This Sunday, 25th September, is the Feast Day of St Finbarr, the patron saint of Cork. There will be Mass held at Gougane Barra where he established a cell in the seventh century (more information about this shortly). Traditionally pilgrimages were made to Gougane at this time of year from all over Cork and many of the old pilgrim routes have been recently re-opened. There are a wealth of references to St Finbarr on the outskirts of Dunmanway and I wonder if this was on one of the routes. Just outside the town is the townland of Kilbarry – St Barry (Finbarr)’s church. Here are the remains of an old ecclesiastical enclosure ( CO107-046001) and a holy well dedicated to St Finbarr, already recorded.
I was intrigued to notice that another well a few miles away was also dedicated to this popular saint.
It’s interesting how you can tell by looking at the OS map how difficult a well will be to locate. This one seemed to be on the side of a road but was enclosed by woodland, usually an indicator that the going could get tough! You leave Dunmanway on the Castle Road and take a right, immediately the road rises and the woodland encloses. This is the Glen of Comeraportera and it’s spectacular. All twisted trees, rich green lushness and windiness.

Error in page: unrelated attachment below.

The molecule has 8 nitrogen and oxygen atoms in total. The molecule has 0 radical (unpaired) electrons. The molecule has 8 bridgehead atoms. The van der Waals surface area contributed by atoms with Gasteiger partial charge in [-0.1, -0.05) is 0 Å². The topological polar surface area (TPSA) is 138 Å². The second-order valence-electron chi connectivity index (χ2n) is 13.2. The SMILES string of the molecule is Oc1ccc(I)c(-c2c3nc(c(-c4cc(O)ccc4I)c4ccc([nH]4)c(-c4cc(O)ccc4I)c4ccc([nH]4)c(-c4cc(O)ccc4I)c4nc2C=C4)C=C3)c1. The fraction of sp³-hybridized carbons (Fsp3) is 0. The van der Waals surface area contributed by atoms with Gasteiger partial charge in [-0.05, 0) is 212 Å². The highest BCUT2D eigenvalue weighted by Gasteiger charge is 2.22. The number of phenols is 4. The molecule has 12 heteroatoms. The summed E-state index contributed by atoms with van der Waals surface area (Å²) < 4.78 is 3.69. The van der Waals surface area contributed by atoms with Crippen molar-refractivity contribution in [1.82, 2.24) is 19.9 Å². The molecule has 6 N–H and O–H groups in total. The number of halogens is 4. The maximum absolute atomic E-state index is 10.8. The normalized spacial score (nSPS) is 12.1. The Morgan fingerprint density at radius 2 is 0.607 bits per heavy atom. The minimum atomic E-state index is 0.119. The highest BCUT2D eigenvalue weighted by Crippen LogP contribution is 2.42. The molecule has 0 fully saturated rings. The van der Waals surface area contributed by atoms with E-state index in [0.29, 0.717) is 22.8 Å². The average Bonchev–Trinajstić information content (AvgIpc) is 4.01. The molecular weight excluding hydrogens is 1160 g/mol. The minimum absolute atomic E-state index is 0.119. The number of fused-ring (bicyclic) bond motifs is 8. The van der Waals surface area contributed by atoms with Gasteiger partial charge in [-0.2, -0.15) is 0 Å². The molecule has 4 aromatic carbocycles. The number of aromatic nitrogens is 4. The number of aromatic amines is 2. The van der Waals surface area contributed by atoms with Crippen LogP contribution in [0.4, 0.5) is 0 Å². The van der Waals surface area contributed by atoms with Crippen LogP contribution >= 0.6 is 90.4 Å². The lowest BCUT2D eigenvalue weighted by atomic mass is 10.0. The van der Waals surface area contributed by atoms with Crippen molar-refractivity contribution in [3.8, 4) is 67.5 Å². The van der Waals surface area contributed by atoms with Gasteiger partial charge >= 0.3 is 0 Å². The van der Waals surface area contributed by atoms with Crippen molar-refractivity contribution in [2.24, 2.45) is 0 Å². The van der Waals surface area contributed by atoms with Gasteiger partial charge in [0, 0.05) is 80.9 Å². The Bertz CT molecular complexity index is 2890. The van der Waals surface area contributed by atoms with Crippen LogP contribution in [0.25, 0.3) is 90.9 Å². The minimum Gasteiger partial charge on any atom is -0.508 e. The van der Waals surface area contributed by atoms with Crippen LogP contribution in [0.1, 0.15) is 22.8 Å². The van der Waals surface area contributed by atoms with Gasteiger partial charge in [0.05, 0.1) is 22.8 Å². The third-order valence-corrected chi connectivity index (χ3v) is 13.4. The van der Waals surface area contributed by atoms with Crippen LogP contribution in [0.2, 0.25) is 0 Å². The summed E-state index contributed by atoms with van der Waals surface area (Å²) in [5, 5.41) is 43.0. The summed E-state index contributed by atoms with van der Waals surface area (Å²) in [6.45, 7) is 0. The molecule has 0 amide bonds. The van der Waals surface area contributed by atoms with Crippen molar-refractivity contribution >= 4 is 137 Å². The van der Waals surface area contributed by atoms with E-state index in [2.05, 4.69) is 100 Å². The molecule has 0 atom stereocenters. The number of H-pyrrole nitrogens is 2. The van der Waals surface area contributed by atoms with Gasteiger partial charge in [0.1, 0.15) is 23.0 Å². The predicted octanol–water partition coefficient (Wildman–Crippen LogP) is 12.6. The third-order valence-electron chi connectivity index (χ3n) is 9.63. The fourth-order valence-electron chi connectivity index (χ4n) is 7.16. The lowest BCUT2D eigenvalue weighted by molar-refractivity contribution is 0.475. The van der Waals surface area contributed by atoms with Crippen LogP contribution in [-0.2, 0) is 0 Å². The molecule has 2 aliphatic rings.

I parked in a small layby, the GPS burst into life and we were off. An amazingly remote and damply scenic spot, but so much rubbish. In the ditch an entire burnt out car festered, and cans and bottles littered the greenness.
No sign of the well near the road and the GPS urged me into the woods. All a bit Blair Witch for my liking – damp mossiness underfoot, dangling lichens above, and the unsettling sounds of drips and crackling twigs. There were many potential well shapes but nothing that could be identified with any certainty. A loud and rather impolite plea to St Finbarr brought no help.
I returned down to the road and instantly a slab on the roadside caught my eye. I had walked right past it!
The well lay down in the ditch, looking forlorn and unloved. An unpleasant looking bag of what looked like nappies had been tossed beside it.
The well itself was nicely constructed though: a rectangular basin, still full of clear and abundant fresh water, surrounded by large slabs of stone arranged in a semi-circle. Steps, now very mossy, offered a route over the wall for pilgrims. A larger slab on the roadside wall hinted at what was below. How sad to see this old well in such a sorry state, neglected and forgotten, beloved only by nature. Difficult to imagine the mindset of someone who thinks it’s okay to throw a stinking bag of plastic nappies down by the side of it.
What a contrast to events that will be occurring this weekend at Gouganne in St Finbarr’s name.